“We’ve had schools coming in, we had a home-school program and kids coming in to create still-life drawings of Métis clothing and symbols, including items such as a violin, a fiddle, a Capote and Métis family sashes,” she explained. “Our Family Day event will be a celebration of Métis culture – where Dan and Laura Allard, a local Métis family who we met during our community sessions, will come out and teach us how to jig. Carmen will be telling some constellation stories. We’ll also have craft and other activities and of course we will have cake.
Feedback from visitors has been positive and despite the recent three weeks of cold weather, visitors continue to make their way to see the show. Hiding in Plain Sight is one of many exhibitions that will take place in the museum’s temporary gallery space this year.
“Come down and join the hundreds of others who’ve visited the exhibition to date; we will be hosting other activities and exhibits in coming weeks so visit our website for updates and new arrivals.”
One of those upcoming exhibits includes the Witness Blanket Installation, a breathtaking creation by Vancouver’s Carey Newman. His work stands as a national monument in recognition of the atrocities of the Indian Residential School era. It will open in Red Deer on May 4 and run until June 23.
Verrier has been with RDMAG for the past nine years. She’s always had a “love for museums, heritage sites and great stories,” something she attributes to her childhood and a family who often travelled to various places and events and always took time to visit the museums.
“It’s definitely my calling. I really enjoy the work; history is fascinating and so are the many people you meet along the way.”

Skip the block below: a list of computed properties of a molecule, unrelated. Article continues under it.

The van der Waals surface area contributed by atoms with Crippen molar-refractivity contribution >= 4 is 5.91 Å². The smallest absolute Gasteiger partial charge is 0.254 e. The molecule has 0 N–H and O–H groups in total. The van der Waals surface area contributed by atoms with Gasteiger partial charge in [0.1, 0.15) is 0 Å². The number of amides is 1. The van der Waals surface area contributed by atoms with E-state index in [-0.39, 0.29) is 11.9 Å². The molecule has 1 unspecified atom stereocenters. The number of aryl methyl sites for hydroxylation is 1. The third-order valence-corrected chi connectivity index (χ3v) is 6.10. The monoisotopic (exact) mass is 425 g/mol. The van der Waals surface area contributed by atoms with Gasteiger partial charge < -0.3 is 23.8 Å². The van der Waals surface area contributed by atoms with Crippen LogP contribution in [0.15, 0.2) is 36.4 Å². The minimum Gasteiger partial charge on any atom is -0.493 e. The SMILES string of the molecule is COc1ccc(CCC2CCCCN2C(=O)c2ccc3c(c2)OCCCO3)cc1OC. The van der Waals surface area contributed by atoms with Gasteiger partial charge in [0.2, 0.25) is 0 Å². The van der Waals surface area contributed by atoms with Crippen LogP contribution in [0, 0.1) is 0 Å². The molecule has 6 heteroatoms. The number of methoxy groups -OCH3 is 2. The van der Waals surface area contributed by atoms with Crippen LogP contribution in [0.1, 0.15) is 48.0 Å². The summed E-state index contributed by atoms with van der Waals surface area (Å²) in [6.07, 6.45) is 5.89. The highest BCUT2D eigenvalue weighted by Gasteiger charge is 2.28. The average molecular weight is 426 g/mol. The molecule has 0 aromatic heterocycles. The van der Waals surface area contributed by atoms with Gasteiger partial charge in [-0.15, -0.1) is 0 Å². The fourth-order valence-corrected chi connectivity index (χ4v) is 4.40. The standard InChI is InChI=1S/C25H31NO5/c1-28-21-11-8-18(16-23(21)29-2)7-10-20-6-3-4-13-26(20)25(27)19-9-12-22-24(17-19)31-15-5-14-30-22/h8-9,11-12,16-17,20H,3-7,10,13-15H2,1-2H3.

Before Red Deer, she added, “I worked at the Aero Space Museum of Calgary, Fort Calgary Historic Park, and the Museum of the Regiments (now the Military Museums).”
The Red Deer Museum + Art Gallery began in 1973, marking the City of Red Deer’s 60th anniversary. The Museum expanded into its present quarters in 1978. It houses a collection that comprises more than 90,000 objects, and includes one of the finest collections of clothing and textiles in Western Canada as well as an extensive collection of First Nations and Inuit art. The museum’s mandate is to be Central Alberta’s leading establishment for the research, collection and presentation of visual art and material culture that is related to this region. The Red Deer Museum + Art Gallery is a not-for-profit organization supported by its members, individual donors, corporate funders, foundations, the Alberta Foundation for the Arts and the City of Red Deer.
The Métis emerged as a distinct people or nation in the historic Northwest during the 18th and 19th centuries. This area is known as the “historic Métis Nation Homeland,” which includes Manitoba, Saskatchewan and Alberta, extending into the Northwest Territories, British Columbia, Ontario, Minnesota, Montana and North Dakota.
Library and Archives Canada has a wide variety of archival documents pertaining to the Métis Nation, including textual records, photographs, artwork, maps, stamps and sound recordings. Library and Archives Canada would like to recognize the knowledge and expertise provided by the Métis National Council and the Manitoba Metis Federation in the creation of this exhibition.
For more details regarding the exhibition Hiding in Plain Sight: Discovering the Métis Nation in the Archival Records of Library and Archives Canada contact Kim Verrier, Exhibitions Coordinator, [email protected], 403-309-8405 or Lorna Johnson, Executive Director, [email protected], 403-309-8439.
Be sure to see the website at: www.reddeermuseum.com